The NSW Government announced on Tuesday that no new poker machine licenses would be granted to areas identified as problem gambling areas. The “no-go zone” for new poker machines includes the areas of Fairfield, Granville and Auburn.
In total that equates to about 20 percent of NSW according to an ABC report.
A weighting system is used when deciding where new poker machines can be placed, and under the new regulations, a greater weight will be given to socio-economic factors.
“In the past socio-economic factors were at 33 percent weighting, today it is going to be 70 percent weighting,” said NSW Gaming and Racing Minister Paul Toole.
“Local community caps are an appropriate response to concerns that some areas have too many gaming machines. These areas will be capped at their current number, ensuring no additional machines can move into these areas,” Mr Toole said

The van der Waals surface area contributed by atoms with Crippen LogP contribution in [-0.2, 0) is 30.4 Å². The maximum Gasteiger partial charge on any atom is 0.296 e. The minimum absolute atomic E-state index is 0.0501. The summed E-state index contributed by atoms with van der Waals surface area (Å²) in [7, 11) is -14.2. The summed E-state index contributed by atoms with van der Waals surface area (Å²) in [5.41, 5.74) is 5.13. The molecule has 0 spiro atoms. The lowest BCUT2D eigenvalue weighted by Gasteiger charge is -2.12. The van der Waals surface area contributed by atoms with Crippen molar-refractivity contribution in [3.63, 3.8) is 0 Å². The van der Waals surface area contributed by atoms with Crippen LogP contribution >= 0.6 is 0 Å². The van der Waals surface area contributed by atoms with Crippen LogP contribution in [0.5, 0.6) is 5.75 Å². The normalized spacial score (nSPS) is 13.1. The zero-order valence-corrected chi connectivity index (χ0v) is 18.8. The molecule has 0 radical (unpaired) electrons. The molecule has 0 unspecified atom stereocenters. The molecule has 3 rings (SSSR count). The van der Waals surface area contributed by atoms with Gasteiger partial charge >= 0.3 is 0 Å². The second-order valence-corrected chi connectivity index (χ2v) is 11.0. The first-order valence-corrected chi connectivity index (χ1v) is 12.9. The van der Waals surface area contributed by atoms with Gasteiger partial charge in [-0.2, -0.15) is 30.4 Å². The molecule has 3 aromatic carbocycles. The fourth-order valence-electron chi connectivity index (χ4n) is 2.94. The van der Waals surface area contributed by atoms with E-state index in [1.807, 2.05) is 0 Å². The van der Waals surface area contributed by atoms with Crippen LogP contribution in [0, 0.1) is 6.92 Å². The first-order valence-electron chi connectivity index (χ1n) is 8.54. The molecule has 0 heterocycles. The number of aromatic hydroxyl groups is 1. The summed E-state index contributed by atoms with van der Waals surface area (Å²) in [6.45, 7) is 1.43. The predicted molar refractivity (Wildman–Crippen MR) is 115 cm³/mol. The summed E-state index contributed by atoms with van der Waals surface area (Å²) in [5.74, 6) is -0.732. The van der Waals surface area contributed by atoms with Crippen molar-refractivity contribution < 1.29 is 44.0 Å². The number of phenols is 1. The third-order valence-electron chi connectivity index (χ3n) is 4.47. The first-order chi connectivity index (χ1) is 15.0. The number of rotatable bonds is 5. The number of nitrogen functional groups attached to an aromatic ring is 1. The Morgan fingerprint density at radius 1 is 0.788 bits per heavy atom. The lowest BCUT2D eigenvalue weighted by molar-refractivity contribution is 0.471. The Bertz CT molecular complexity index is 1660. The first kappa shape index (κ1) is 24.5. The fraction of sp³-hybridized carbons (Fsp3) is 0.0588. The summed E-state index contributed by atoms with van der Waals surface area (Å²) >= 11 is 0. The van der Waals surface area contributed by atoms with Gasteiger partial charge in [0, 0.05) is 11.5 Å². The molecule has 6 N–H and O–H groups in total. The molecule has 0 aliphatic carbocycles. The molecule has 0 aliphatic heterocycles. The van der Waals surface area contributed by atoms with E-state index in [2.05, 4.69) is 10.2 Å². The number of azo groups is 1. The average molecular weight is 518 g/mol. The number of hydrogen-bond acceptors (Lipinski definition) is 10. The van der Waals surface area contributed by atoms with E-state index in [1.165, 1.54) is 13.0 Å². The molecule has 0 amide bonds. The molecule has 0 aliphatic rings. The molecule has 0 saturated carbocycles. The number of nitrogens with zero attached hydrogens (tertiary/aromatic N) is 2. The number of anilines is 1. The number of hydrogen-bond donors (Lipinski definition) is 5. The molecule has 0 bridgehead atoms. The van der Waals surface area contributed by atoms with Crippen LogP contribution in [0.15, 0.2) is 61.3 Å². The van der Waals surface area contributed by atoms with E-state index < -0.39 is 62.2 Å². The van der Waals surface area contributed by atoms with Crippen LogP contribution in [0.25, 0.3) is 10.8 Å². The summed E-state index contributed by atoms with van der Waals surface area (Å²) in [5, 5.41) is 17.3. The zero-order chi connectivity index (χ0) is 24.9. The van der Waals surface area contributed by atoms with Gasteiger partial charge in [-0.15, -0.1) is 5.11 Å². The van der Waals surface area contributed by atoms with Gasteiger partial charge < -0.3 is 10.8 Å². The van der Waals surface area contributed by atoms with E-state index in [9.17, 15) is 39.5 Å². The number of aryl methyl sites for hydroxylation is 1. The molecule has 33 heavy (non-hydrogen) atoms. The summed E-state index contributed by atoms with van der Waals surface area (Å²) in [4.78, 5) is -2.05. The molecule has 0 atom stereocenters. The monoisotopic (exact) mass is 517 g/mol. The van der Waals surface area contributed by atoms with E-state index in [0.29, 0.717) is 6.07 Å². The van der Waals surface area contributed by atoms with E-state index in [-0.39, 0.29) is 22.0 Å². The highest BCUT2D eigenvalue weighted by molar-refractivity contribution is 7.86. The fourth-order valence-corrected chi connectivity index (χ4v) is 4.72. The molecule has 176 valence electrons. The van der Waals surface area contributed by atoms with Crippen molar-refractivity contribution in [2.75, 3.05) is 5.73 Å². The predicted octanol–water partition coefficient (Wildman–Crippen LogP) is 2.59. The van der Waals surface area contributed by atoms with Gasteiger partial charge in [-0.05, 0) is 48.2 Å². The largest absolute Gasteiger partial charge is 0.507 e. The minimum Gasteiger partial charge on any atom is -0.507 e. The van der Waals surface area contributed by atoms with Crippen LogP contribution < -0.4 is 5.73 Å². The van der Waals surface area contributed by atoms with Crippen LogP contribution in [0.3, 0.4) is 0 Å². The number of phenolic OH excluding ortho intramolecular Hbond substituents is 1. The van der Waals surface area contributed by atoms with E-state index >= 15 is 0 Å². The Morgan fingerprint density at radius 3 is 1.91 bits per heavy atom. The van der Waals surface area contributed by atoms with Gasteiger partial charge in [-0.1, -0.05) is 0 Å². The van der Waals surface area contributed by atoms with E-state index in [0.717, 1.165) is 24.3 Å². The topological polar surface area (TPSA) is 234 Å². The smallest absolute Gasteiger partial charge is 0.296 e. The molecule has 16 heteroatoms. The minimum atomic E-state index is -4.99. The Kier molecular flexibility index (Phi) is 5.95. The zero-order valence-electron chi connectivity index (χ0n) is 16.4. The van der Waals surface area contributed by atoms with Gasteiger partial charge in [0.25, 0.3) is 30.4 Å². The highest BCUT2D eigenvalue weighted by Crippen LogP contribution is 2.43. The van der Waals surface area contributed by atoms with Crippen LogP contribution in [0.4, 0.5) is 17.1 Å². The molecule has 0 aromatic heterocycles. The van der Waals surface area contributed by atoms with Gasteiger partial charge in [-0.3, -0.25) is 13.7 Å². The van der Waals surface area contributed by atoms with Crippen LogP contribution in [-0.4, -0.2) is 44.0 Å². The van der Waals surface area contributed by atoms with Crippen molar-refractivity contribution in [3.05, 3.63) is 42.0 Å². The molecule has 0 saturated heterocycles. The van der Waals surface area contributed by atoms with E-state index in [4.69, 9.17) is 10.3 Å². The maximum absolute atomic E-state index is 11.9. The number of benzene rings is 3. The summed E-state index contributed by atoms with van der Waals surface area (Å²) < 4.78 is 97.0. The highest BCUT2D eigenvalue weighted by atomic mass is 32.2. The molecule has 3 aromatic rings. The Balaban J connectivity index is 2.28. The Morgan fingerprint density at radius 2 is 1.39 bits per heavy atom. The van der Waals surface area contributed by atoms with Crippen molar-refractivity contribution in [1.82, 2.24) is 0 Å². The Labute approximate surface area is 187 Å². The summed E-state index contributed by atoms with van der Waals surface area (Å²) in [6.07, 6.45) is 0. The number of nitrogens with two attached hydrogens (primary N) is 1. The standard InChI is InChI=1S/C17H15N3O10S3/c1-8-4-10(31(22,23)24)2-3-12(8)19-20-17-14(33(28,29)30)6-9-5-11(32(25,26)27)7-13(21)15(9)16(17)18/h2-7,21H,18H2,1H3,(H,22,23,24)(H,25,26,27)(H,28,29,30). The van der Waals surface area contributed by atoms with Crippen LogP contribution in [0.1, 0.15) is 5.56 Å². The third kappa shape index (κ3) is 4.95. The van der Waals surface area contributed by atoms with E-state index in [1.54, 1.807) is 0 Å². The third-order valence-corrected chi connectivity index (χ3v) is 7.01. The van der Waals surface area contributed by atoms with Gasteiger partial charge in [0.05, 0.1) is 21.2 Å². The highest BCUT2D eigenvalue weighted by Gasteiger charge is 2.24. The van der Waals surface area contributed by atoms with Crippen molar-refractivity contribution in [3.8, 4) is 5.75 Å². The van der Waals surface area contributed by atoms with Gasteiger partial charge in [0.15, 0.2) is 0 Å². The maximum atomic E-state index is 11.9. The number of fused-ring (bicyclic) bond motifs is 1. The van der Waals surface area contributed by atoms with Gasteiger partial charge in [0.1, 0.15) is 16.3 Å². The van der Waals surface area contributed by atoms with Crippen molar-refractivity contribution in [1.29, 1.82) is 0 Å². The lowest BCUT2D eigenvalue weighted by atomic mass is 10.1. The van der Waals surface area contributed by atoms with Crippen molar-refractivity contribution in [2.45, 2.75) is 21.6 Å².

Other Gaming reforms introduced included:
- More focused LIA assessments using ABS statistical zones, not council areas, with a stronger emphasis on vulnerable areas
- Broader community consultation during the LIA process for longer periods
- Directing LIA community contributions through the Responsible Gambling Fund with a mandate that the money be spent locally
- A leasing scheme for gaming machines held by small hotels and clubs, providing a new pathway for them to go machine-free
- A post-employment cooling-off period for senior Liquor & Gaming NSW staff
- Modernised regulation for casinos that is consistent between venues
- A tenfold increase in fines for wagering operators offering illegal inducements like bonus bets and money-back offers when gamblers lose.
Sources: ABC, The Hotelier